Imagine being 85 years old and having not spoken to any of your siblings in over 30 years due to a family rift. The only thing that would make this scenario even more unsettling and bitter would be having to contemplate whether or not you should attend your siblings’ funerals. This is the problem Charlie is addressing this week, sent to Dear Abby by a man who is having second thoughts about how he should handle his lifelong feud with his siblings and whether death will bring him and his family peace, or more hell. 🙅
Imagine finding out that your daughter-in-law, whom you have been helping financially along with your son (her husband) has been saying horrible things about your family on an online forum? Would you confront her? Would you tell your son? Would or SHOULD you forgive her? Is the mother-in-law meddlesome and out of line? This week’s problem, submitted to Dear Prudence, appears to be quite a tangled web, but Charlie thinks the problem is pretty simple to fix.
A woman who was adopted at birth receives an unexpected package – a folder containing the identity and contact information of her biological mother. Should she contact her mother? Should she ignore the information and move on with her life? Charlie tackles the complicated topic of adopted children who find their birth parents (and shares her own story of finding her father). This week’s problem was sent to in to Ask Amy at the Chicago Tribune.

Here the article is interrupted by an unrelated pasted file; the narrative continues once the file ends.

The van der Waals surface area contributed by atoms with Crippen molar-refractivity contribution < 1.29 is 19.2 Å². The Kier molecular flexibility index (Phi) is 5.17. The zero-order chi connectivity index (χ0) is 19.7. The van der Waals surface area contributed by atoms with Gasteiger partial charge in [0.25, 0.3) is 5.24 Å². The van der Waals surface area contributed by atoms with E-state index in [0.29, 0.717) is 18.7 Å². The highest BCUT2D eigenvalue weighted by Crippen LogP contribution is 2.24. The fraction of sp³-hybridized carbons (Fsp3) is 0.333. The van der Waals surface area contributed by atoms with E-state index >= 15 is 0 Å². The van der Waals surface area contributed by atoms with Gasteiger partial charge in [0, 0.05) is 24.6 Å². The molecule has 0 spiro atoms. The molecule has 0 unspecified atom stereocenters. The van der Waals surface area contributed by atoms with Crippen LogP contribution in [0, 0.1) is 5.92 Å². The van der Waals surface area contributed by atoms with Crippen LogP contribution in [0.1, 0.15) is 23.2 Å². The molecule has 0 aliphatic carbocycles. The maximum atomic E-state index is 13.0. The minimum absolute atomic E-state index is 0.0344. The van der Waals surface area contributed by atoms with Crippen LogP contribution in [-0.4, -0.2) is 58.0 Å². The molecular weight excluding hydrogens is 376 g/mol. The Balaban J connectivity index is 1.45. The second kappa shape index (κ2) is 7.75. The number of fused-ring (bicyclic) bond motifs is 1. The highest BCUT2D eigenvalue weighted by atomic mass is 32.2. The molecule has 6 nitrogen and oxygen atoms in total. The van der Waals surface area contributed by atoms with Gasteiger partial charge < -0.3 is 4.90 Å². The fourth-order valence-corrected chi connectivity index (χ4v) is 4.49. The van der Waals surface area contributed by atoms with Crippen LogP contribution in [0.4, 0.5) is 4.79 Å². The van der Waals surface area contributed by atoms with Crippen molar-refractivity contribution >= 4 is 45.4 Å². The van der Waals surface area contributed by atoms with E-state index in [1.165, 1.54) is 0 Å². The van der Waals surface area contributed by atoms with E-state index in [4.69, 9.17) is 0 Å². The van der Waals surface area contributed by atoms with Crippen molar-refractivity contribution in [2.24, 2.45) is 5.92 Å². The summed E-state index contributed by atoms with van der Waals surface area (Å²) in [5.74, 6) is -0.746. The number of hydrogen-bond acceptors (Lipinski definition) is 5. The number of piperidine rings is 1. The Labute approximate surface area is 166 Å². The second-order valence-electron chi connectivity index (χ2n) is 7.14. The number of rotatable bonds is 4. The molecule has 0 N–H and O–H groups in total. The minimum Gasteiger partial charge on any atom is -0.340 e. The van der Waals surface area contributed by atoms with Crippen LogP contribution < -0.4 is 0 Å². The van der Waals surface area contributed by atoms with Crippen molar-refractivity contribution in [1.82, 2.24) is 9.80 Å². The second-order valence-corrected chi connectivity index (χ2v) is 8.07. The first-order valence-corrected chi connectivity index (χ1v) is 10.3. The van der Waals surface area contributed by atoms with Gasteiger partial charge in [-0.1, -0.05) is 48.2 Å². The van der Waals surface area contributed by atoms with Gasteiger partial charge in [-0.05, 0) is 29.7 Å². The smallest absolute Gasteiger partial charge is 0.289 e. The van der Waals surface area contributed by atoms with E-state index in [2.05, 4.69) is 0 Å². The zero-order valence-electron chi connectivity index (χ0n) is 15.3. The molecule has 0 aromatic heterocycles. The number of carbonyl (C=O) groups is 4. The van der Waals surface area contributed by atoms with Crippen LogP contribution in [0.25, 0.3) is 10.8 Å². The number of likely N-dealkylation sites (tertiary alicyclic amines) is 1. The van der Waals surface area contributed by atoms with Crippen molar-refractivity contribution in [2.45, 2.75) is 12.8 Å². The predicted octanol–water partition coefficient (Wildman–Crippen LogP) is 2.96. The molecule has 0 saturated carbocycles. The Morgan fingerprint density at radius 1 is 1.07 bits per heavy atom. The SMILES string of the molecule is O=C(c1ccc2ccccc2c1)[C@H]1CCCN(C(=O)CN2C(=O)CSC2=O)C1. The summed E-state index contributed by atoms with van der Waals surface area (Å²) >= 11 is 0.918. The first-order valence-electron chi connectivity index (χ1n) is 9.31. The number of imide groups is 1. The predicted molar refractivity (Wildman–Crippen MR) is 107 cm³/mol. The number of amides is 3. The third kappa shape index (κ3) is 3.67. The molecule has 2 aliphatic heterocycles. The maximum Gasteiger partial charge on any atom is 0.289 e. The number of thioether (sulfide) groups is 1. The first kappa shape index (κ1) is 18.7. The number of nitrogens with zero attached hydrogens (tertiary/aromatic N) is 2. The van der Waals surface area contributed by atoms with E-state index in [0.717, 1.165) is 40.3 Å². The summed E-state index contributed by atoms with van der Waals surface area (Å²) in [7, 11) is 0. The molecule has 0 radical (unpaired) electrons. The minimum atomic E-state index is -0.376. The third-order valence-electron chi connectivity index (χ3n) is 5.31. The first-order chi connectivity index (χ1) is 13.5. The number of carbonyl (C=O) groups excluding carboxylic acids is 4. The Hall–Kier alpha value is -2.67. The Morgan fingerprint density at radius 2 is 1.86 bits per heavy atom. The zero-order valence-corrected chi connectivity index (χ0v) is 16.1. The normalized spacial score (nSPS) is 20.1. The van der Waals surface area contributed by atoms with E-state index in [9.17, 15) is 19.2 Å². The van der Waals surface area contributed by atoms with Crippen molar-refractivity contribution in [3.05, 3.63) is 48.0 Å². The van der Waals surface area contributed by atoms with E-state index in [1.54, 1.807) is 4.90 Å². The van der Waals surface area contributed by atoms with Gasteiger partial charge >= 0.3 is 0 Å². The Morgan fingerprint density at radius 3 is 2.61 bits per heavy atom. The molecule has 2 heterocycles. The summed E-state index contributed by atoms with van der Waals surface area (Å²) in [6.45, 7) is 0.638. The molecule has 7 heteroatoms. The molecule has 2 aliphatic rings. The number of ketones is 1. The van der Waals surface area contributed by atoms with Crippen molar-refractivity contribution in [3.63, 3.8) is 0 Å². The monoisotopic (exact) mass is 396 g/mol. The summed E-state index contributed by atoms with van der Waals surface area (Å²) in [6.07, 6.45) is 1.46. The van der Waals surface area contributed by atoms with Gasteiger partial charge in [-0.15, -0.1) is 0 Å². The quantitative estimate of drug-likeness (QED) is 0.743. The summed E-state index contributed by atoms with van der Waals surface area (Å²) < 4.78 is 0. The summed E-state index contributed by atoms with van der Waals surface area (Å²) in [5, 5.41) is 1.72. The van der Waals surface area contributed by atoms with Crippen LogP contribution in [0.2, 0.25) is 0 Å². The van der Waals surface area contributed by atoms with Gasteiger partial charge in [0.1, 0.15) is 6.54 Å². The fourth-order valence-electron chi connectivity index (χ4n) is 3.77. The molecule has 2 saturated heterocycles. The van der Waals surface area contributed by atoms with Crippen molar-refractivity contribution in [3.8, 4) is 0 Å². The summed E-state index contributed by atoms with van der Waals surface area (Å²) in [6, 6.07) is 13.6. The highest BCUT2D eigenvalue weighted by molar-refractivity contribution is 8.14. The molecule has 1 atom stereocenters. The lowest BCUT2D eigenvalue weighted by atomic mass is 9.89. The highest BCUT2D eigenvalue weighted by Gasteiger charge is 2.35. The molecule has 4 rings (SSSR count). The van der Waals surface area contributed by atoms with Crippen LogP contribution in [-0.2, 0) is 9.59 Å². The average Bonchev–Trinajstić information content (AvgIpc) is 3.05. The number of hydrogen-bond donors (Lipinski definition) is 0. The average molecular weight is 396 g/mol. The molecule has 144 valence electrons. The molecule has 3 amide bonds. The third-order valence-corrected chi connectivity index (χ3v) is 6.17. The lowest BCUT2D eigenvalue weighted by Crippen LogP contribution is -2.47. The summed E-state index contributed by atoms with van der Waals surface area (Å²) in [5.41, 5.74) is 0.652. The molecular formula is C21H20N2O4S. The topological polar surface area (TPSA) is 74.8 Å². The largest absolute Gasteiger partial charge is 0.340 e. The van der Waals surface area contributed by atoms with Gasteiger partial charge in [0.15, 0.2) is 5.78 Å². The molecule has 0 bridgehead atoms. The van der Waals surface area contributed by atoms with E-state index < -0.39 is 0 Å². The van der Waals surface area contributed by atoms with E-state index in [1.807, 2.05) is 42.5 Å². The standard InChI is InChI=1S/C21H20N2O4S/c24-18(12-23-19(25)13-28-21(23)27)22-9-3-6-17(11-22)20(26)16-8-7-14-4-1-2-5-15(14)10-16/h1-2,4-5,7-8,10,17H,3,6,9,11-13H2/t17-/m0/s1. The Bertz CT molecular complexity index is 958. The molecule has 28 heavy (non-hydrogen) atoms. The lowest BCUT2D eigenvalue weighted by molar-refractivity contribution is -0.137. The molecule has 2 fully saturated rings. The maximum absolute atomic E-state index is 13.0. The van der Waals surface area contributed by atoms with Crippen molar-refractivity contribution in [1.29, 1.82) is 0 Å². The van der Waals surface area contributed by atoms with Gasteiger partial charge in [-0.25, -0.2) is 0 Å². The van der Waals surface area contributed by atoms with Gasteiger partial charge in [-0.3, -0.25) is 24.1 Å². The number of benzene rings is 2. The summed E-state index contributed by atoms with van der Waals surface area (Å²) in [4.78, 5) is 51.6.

It’s a story old as time itself — the son has values and beliefs that directly clash with his father’s. He’s a leftist, progressive, liberal democrat. His father is (according to his description) a “right wing racist asshole.” They fight constantly, like drunken sailors in a bar.
Can this relationship be salvaged? Before you jump to the defense of the leftist son, take a listen at how Charlie breaks down the problem and solution (there’s enough blame to go around, and the solution, like the problem, is complicated).
What if you were raised in a devout, religious family and then suddenly realized you no longer believed in the existence of a god, but became despondent over the idea of not spending eternity with your family? Yes, this week’s problem (submitted to Ask Andrew WK at The Village Voice) is a head-scratcher and a bit confusing, but Charlie is up to the task of helping our agonizing atheist sort out his spirituality (or lack thereof), his family, and eternity. BAM!